|Publication number||US6400467 B1|
|Application number||US 08/554,395|
|Publication date||Jun 4, 2002|
|Filing date||Nov 6, 1995|
|Priority date||Dec 17, 1993|
|Publication number||08554395, 554395, US 6400467 B1, US 6400467B1, US-B1-6400467, US6400467 B1, US6400467B1|
|Inventors||Steven J. Harrington|
|Original Assignee||Xerox Corporation|
|Export Citation||BiBTeX, EndNote, RefMan|
|Patent Citations (2), Non-Patent Citations (1), Referenced by (18), Classifications (11), Legal Events (5)|
|External Links: USPTO, USPTO Assignment, Espacenet|
This is a continuation of application Ser. No. 08/169,878, filed Dec. 17, 1993.
The present application is related to the co-pending U.S. patent application Ser. No. 08/168,444 entitled “Color Mapping To Preserve Detail”, filed concurrently herewith.
The present invention relates generally to a document processing system equipped with user invokable mapping that minimizes the formation of ragged edges around image elements, and more particularly to a method of locating the boundaries of the image elements and mapping their original colors or textures to solid colors.
Color document processing systems typically include an input device such as a computer workstation that is equipped with document applications for creating, editing and storing electronic documents and an output device such as a printing system for rendering documents. The computer workstation is operated by a user to create, edit or view “softcopy” color images on the. color monitor of the workstation. The user can subsequently generate “hardcopy” reproductions of the softcopy images by instructing the workstation to provide the processed electronic image to a selected color printing device. Current advances in color printing technology are helping color document processing systems become more pervasive in desk-top publishing and business applications. Ink jet, thermal-transfer and xerographic color are examples of printing technologies that are making moderate resolution color affordable for these applications. Although more affordable, these printing technologies have some limitations which may surprise and disappoint a user.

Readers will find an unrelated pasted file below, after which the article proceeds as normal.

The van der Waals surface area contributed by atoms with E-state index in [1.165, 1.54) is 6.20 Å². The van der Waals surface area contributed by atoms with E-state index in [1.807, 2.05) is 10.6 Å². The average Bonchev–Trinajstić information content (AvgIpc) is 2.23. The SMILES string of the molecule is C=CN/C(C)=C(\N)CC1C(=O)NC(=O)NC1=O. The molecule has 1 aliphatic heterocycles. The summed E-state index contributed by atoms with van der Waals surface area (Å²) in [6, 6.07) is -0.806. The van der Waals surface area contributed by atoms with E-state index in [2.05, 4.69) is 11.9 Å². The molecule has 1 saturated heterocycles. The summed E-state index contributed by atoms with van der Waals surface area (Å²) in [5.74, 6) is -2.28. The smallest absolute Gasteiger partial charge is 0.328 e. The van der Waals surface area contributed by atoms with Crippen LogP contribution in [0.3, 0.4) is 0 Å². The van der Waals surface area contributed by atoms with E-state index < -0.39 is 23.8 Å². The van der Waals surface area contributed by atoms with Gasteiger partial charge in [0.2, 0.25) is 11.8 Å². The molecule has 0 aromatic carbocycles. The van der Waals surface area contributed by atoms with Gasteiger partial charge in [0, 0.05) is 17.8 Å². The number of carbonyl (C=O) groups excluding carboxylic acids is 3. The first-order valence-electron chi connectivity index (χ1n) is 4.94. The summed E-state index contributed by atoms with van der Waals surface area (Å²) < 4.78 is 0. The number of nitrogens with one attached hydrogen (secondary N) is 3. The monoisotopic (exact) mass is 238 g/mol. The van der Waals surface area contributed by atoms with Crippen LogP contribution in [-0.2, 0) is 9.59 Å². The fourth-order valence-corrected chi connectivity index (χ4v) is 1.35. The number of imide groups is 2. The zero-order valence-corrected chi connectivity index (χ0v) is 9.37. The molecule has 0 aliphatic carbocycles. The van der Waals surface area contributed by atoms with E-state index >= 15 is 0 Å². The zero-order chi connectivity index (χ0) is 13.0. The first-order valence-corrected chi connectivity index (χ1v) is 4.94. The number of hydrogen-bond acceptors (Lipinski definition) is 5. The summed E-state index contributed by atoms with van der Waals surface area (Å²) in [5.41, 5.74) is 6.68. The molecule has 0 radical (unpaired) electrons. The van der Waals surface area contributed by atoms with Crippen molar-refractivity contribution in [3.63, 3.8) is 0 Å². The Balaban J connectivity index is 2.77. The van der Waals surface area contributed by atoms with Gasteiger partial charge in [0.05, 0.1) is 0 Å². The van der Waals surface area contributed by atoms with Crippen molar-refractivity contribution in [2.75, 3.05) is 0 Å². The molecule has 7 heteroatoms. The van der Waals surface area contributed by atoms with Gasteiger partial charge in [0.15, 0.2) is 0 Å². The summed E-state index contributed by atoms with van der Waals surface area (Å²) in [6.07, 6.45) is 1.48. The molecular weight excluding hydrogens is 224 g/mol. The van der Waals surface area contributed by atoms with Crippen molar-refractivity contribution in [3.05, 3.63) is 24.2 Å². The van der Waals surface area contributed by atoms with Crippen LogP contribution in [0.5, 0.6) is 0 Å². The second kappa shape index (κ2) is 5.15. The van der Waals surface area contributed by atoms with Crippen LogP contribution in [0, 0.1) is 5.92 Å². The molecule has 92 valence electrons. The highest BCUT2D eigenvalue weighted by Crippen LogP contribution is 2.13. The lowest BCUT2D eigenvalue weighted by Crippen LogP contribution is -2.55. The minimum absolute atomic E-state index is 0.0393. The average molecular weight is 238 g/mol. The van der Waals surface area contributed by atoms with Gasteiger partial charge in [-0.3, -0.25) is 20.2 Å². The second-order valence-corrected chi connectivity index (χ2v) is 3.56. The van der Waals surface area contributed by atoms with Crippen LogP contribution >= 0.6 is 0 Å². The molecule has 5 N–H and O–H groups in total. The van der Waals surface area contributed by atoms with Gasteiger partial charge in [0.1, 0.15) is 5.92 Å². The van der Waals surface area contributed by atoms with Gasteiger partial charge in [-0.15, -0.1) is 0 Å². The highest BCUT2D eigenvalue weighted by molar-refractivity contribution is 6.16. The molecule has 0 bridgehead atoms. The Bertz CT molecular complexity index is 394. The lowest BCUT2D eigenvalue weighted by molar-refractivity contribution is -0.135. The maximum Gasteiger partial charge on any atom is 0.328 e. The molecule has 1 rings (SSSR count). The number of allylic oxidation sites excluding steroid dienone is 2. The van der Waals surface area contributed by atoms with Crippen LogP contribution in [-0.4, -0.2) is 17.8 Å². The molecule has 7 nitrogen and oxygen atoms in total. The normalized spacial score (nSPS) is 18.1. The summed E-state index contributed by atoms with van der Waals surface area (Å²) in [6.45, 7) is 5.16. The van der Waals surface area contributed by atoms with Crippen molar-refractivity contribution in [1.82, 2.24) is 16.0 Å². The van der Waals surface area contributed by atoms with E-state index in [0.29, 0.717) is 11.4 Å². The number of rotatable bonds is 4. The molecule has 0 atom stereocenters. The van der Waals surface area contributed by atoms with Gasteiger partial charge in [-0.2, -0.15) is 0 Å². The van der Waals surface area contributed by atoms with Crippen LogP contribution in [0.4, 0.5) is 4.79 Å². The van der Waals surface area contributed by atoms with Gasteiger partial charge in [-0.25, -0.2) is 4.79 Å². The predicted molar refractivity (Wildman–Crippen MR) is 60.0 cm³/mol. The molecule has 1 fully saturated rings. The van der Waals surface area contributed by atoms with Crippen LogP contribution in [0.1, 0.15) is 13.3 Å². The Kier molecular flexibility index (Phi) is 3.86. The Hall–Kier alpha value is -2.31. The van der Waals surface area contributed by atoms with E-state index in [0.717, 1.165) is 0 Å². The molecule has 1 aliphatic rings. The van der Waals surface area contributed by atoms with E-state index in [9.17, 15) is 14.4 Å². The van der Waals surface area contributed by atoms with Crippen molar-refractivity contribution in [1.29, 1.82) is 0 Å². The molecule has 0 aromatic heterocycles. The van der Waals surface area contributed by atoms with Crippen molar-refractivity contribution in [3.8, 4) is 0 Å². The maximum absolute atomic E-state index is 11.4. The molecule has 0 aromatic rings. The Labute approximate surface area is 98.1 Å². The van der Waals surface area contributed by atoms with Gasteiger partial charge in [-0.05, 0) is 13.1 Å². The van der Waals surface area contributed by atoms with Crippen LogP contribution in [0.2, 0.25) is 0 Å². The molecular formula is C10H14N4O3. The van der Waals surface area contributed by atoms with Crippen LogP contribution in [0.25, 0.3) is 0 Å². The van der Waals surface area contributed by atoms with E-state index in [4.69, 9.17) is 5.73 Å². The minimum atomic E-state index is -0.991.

Electronic images processed by the workstation consists of a two dimensional array of picture elements (pixels). The color of each pixel may be represented in any of a variety of color notations or color spaces. The colors of softcopy color images are typically defined using a device dependent color classification space such as the additive red, green and blue (RGB) phosphor color space. More specifically, each pixel of the monitor's display contains three primary color phosphors. To generate a color defined by a set of RGB values, the monitor stimulates each primary phosphor with an intensity determined by the corresponding R, G, B value. To be printed, these images need to be converted to the subtractive cyan, magenta, yellow and black (CMYK) or (simply the CMY) color space, which is typically used to put colored dyes, inks, or toners on paper.
Document processing systems typically contain predetermined transform definitions for converting an image defined in one color space to another color space. These transformations are typically defined using a look up table (LUT), that enables a color to be readily mapped from one space to another. Accordingly, the color of each pixel of an electronic image is sequentially mapped using a LUT transform definition to yield a hardcopy representation of a softcopy image. To perform other image transformations that perform functions to enhance or sharpen a color, the system remaps the color values to yet another point in accordance with another transform definition. Any number of transformations can thus be performed by sequentially mapping color values according to the available predetermined transform definitions.
Transformations used to convert softcopy images to hardcopy images, however, are limited by the color gamuts afforded to softcopy displays and to hardcopy reproduction systems. For example, because of physical limitations of a printing system, such as its resolution, a softcopy of a color image may lose detail when reproduced as a hardcopy. Since the hardcopy reproduction may not have sufficient resolution to reproduce a softcopy image exactly as represented on a color monitor, the printing system may sacrifice appearance detail of a softcopy image in order to preserve its color fidelity. One instance of this limitation is the production of fine lines and text for certain colors. Unlike CRT displays that tend to have many intermediate color shades, most printing technologies are binary in nature, marking with either full ink or none at all. These printing technologies consequently reproduce intermediate shades and tints with a halftone pattern of solid dots. Thus, when a fine line is drawn using such a dot pattern, gaps or stripes in the line may result. For example, small text may have its boundary so disrupted by a halftone dot pattern that the hardcopy rendering of it may be illegible.